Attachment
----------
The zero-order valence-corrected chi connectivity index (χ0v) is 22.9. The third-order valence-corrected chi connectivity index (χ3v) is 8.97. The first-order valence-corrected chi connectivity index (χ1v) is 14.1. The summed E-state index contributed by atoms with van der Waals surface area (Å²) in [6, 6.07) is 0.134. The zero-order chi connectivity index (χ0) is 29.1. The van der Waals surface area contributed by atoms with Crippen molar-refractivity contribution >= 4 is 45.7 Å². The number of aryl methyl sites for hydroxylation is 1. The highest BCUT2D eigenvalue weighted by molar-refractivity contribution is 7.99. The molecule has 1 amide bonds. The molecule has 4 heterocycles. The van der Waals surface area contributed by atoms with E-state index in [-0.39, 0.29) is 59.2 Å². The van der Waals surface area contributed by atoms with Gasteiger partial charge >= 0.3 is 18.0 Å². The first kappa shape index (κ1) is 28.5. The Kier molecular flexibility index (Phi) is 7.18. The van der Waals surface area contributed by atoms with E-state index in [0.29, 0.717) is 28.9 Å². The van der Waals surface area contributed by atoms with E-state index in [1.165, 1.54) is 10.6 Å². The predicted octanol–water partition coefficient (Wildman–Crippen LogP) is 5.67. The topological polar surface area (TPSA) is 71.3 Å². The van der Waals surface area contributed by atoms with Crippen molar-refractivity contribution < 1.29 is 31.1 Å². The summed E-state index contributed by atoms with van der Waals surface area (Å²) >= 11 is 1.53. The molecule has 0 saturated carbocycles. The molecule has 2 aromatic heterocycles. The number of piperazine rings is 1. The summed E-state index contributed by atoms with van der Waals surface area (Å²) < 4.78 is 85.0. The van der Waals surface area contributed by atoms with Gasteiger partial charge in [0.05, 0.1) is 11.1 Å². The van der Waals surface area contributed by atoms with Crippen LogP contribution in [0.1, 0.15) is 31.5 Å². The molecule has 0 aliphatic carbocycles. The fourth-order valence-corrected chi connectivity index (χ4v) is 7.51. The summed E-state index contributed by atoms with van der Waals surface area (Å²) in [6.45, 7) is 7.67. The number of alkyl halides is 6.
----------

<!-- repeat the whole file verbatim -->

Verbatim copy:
The zero-order valence-corrected chi connectivity index (χ0v) is 22.9. The third-order valence-corrected chi connectivity index (χ3v) is 8.97. The first-order valence-corrected chi connectivity index (χ1v) is 14.1. The summed E-state index contributed by atoms with van der Waals surface area (Å²) in [6, 6.07) is 0.134. The zero-order chi connectivity index (χ0) is 29.1. The van der Waals surface area contributed by atoms with Crippen molar-refractivity contribution >= 4 is 45.7 Å². The number of aryl methyl sites for hydroxylation is 1. The highest BCUT2D eigenvalue weighted by molar-refractivity contribution is 7.99. The molecule has 1 amide bonds. The molecule has 4 heterocycles. The van der Waals surface area contributed by atoms with E-state index in [-0.39, 0.29) is 59.2 Å². The van der Waals surface area contributed by atoms with Gasteiger partial charge >= 0.3 is 18.0 Å². The first kappa shape index (κ1) is 28.5. The Kier molecular flexibility index (Phi) is 7.18. The van der Waals surface area contributed by atoms with E-state index in [0.29, 0.717) is 28.9 Å². The van der Waals surface area contributed by atoms with E-state index in [1.165, 1.54) is 10.6 Å². The predicted octanol–water partition coefficient (Wildman–Crippen LogP) is 5.67. The topological polar surface area (TPSA) is 71.3 Å². The van der Waals surface area contributed by atoms with Crippen molar-refractivity contribution < 1.29 is 31.1 Å². The summed E-state index contributed by atoms with van der Waals surface area (Å²) >= 11 is 1.53. The molecule has 0 saturated carbocycles. The molecule has 2 aromatic heterocycles. The number of piperazine rings is 1. The summed E-state index contributed by atoms with van der Waals surface area (Å²) < 4.78 is 85.0. The van der Waals surface area contributed by atoms with Gasteiger partial charge in [0.05, 0.1) is 11.1 Å². The van der Waals surface area contributed by atoms with Crippen LogP contribution in [0.1, 0.15) is 31.5 Å². The molecule has 0 aliphatic carbocycles. The fourth-order valence-corrected chi connectivity index (χ4v) is 7.51. The summed E-state index contributed by atoms with van der Waals surface area (Å²) in [6.45, 7) is 7.67. The number of alkyl halides is 6.